Before the question of optimizing contact force is addressed it is necessary to ask a more fundamental question:
“What does contact force do in a connector?” The two most important functions of contact force have been mentioned earlier. Contact force creates and maintains the integrity of the metal-to-metal areas of the contact interface. The next question is:
“How much force does it take to accomplish each of these functions?” The question about the force necessary to create an “acceptable” contact interface has a more accessible answer.
Figure 2.19 shows the relationship between contact force and the contact interface resistance, a reasonable measure of the acceptability of a contact interface. Note that contact resistance decreases continuously with increasing contact force, but at a decreasing rate. Between 10 and 100 grams the contact resistance changes from about 4 milliohms to about 1.2 milliohms, a decrease of about 70 percent, while between 100 and 200 grams the change is from 1.2 milliohms to about 0.7 milliohms, a decrease of about 40 percent. The most important data from this curve, however, is the fact that at a contact force of about 10 grams the contact resistance is about 4 milliohms, a value that, if it is stable, would be acceptable for most connector applications with the exception of high current requirements.
The phrase “if it is stable” is the key point of that sentence. It is highly unlikely that the friction forces created at a 10 gram contact force would be sufficient to ensure mechanical, and, therefore, electrical stability under most application conditions. The conclusion to be drawn then is that the most demanding contact force requirement is to maintain the integrity of the contact interface. This force will be higher, possibly significantly higher than 10 grams. With this information in hand, the question of the optimization of contact force can be addressed.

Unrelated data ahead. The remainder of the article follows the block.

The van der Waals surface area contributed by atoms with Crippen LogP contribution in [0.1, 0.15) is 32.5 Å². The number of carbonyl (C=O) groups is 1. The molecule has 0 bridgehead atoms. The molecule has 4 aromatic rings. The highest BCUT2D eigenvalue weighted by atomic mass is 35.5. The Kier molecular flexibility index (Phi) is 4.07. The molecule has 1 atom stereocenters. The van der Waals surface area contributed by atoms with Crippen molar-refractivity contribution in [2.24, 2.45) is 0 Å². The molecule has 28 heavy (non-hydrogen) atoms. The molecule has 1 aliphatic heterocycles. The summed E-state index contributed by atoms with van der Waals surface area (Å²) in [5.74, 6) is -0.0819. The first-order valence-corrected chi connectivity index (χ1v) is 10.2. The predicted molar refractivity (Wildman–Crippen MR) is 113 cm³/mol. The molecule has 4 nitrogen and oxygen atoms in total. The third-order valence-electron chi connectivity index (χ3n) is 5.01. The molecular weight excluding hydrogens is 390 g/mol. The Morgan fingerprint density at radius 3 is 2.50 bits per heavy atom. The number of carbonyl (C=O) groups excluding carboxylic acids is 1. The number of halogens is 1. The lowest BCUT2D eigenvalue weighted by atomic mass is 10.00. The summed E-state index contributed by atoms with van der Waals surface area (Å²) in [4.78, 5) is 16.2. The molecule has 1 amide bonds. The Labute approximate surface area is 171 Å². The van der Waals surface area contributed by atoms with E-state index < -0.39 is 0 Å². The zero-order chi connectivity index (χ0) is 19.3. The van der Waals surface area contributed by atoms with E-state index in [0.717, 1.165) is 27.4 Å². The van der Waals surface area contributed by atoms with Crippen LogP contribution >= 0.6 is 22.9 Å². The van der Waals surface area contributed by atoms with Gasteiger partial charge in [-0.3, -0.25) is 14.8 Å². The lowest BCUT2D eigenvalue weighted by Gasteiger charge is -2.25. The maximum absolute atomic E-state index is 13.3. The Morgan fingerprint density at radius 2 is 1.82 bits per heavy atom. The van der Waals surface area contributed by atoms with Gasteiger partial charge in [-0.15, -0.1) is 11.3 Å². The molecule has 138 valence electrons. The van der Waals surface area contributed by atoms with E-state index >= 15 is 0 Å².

As noted earlier in this chapter, contact force impacts a number of performance characteristics. Consider some of the major effects.
Increasing contact force will increase: • the wear rate of the contact finish • the mating force • the stresses on the contact spring • the stresses on the connector housing
These are all negative effects.
On the other hand, increasing contact force will • decrease the magnitude of the contact resistance • increase the stability of the contact resistance
These are, of course, positive effects. The data in Figure 2.19 illustrate the first point. The second effect arises from the fact that increased contact force increases the friction forces at the contact interface which increases the mechanical stability of the contact interface, which, in turn increases the stability of the contact resistance.
Optimization of the contact force, then, reduces to determining the minimum contact force necessary to ensure mechanical stability of the contact interface in a given connector application. Unfortunately, the variability in mechanical and thermal driving forces for contact interface disturbance vary dramatically with the connector application so there is no single answer to that question; which is to say that there is no generally applicable minimum contact normal force requirement for a connector.